The writers of an open letter to The New York Times regarding two recent pieces by Ken Johnson have received a response from the paper’s culture editor, Jonathan Landman. The group that drafted the letter–Colleen Asper, Anoka Faruqee, Steve Locke, Dushko Petrovich and William Villalongo, who had posted it on the web site ipetition.com–sent it to The Times on Dec. 3, along with the signatures of 1,318 people (the names of the people who signed anonymously were redacted). The letter asked that The Times respond publicly to Mr. Johnson’s review of “Now Dig This! Art and Black Los Angeles 1960-1980″ at MoMA PS1 and his preview of “The Female Gaze: Women Artists Making Their World” at the Pennsylvania Academy of Fine Arts, which the letter claimed “replay[ed] stereotypes of inscrutable blackness and inadequate femininity in the guise of serious inquiry, but that inquiry never happens.” Here is Mr. Landman’s response in full:
Dear Colleen Asper, Anoka Faruqee, Steve Locke, Dushko Petrovich and William Villalongo;
Thanks for your letter about Ken Johnson’s reviews. I’m glad to acknowledge that some of Ken’s phrases could have been more precise. He has acknowledged this himself on his Facebook page, where there is lots of lively discussion of the issues you have raised. As Ken wrote, “I can see how my statement that ‘Black artists did not invent assemblage’ taken out of context seems needlessly provocative.”
At the same time, I assume that anyone who believes in the value of healthy debate would condemn any effort to stifle good-faith ideas and those who express them. I am heartened by your assurance that you are not calling for Ken’s resignation or censure, but your letter has been circulating for a couple of weeks as a petition and petitions are meant to produce action. It would be troubling, and, it seems to me, inimical to what I would like to believe is your goal, if the action contemplated by the petition involved some sanction by The Times against Ken, whom you in effect accuse of racism and sexism. To be clear: Ken is guilty of neither of those things.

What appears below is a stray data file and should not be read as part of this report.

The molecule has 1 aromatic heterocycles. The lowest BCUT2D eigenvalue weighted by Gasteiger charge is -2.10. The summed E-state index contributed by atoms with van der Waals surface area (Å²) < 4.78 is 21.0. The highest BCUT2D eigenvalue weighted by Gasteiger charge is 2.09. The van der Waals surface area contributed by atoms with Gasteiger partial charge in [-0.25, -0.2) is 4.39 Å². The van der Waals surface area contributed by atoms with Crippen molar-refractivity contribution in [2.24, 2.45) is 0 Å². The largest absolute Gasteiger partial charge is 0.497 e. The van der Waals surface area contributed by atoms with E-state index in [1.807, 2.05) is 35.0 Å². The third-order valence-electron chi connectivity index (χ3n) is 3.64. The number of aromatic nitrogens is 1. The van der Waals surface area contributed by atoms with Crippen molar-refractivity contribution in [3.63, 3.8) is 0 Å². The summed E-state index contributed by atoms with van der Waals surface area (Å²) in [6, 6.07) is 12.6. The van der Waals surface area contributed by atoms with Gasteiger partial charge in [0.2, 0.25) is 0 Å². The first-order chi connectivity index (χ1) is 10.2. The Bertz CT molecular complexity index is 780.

The bottom line, for me, is that Ken’s work, like any critic’s, is legitimately subject to tough criticism. Yours is welcome and it has properly stimulated all sorts of reaction. Less welcome is any suggestion that The Times should publicly “address” unfair and unsound accusations against him.
The writers of the petition wrote back to Mr. Landman:
Thank you for your response. We welcome your acknowledgement of “imprecise language.” However, our letter speaks to the overall quality and effect of the texts. We remain disappointed that you see our letter and its stated goal as an accusation against an individual rather than a question of the New York Times’ journalistic and editorial rigor.
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